The K6HX Arduino QRSS Beacon (ala Hans Summers, G0UPL)
So, today I drove down to HSC in Sunnyvale and got (among other things) some trimmer capacitors so I could tune my beacon, and when I got back, I set to work. I pulled the 22pF capacitor and put in my trimmer, and then hooked up my SDR-IQ receiver to the laptop so I could see where the radio was tuning. A few tweaks with a screwdriver (wish I had a non-metallic one for this) and I got it centered in the band between 10.140Mhz and 10.140100Mhz. It seemed to stay there pretty well. I had previously made a simple input filter on the board (consisting of a 10K resistor, and a 22uF capacitor (too high, but it was what I had on hand). I wired it up through a 1M ohm resistor (as per Hans’ schematic) and then took the voltage from the two AA supply (let’s call it 3v, even if it is really somewhat less) and tapped it into the input. Sure enough, the radio tuned up about 40Hz. When I removed it though, the filter drained really slowly, returning to its original value only after twenty seconds or so. I thought this was going to be a problem, but then I realized that the filter capacitor had to discharge through the 1M ohm resistor, because the input was floating, but when hooked to my Arduino, it would would discharge back to the ground inside the Arduino through the 10K resistor, which would mean that it would discharge 100x faster. That seemed to work out in practice as well.
But my first test was simply an unfiltered test: sending either the high or low value to an output pin, and sending it into the modulation input of the beacon. To generate the keying waveform, I just modified my earlier Arduino Morse Beacon to send at 1 second dits, and then used Spectravue on my SDR-IQ to scan a relatively small (500hz) bandwidth. A few seconds later:
I then tried sending the input through the smoothing filter. As you can see, the waveforms now look fairly rounded:
But the Morse is still clearly legible. I decided to leave the input filter as it was, since in QRSS3 mode, the dits would be 3x longer. Measuring the overall frequency deviation, it seemed like it was about 50 or 60 hertz. Rather than setting up a pot as a voltage divider, I instead programmed the Arduino to vary its voltage between 4 and 5 volts, which I figured would give me 1/5th the total deviation, or about 10 hertz. And… it works! Witness the absurd and poorly lit video, demonstrating reception via my FT-817 and Spectran, but still transmitting into the same 50 ohm resistor at the lowest power setting (I suspect right around 2 or 3 mw).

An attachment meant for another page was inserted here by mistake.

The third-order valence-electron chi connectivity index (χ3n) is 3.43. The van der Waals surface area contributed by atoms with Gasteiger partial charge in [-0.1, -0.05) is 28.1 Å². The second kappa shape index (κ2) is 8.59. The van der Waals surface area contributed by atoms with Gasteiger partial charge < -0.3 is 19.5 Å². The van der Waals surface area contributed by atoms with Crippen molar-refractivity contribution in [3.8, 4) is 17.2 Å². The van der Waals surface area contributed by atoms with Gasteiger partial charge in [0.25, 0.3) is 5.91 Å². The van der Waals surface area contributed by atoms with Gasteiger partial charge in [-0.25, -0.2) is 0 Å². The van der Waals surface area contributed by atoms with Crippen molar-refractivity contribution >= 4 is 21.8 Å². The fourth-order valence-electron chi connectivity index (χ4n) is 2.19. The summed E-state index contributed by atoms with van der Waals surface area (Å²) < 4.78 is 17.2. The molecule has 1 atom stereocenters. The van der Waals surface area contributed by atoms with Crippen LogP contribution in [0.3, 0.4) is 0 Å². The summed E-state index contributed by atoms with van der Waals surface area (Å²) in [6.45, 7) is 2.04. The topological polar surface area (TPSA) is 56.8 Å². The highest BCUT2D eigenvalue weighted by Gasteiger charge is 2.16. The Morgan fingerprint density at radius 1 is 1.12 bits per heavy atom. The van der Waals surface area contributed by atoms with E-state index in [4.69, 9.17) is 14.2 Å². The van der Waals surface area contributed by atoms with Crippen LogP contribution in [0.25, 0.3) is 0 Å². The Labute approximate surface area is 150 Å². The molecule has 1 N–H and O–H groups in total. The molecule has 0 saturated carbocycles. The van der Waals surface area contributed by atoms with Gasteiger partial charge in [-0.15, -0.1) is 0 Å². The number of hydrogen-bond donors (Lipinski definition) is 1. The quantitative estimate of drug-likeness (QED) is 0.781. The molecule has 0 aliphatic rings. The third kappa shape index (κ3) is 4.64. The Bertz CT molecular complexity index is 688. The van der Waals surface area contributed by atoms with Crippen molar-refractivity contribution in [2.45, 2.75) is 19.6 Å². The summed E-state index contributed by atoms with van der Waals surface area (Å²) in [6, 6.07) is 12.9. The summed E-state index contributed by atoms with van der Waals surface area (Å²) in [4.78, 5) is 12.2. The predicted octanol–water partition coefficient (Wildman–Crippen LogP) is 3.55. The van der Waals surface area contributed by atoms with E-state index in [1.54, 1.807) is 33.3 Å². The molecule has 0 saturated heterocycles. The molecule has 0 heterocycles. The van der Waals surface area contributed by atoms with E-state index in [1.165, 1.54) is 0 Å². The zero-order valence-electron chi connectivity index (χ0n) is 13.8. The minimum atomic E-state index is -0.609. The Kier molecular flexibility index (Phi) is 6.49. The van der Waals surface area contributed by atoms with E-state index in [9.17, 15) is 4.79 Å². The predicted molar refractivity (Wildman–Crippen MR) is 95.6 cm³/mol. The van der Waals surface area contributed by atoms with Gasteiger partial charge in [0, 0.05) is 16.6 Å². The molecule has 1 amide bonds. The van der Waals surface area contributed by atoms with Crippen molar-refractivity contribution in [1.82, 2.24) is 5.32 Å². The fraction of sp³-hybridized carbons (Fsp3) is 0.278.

Bill, N2CQR will probably appreciate that initially, I seemed to be generating upside down Morse as well. I modified the program to flip the Morse around, and all was well. But then I moved this radio to hook it up again, and the Morse code seemed upside down again. So, I flipped it back. All is well. For now.
I was concerned about the stability, but it seems pretty good, considering that I just used the crappy stuff from my junkbox. Eventually, I’ll get it in a box to keep the temperature more stable, I’ll make some software improvements (perhaps sending Hellschreiber) and then get it on the air.
73 de K6HX
Addendum: Here’s the link to Hans’ design. Thanks Kenneth, for reminding me that I had forgot to link to the schematic. Click on “Construction”.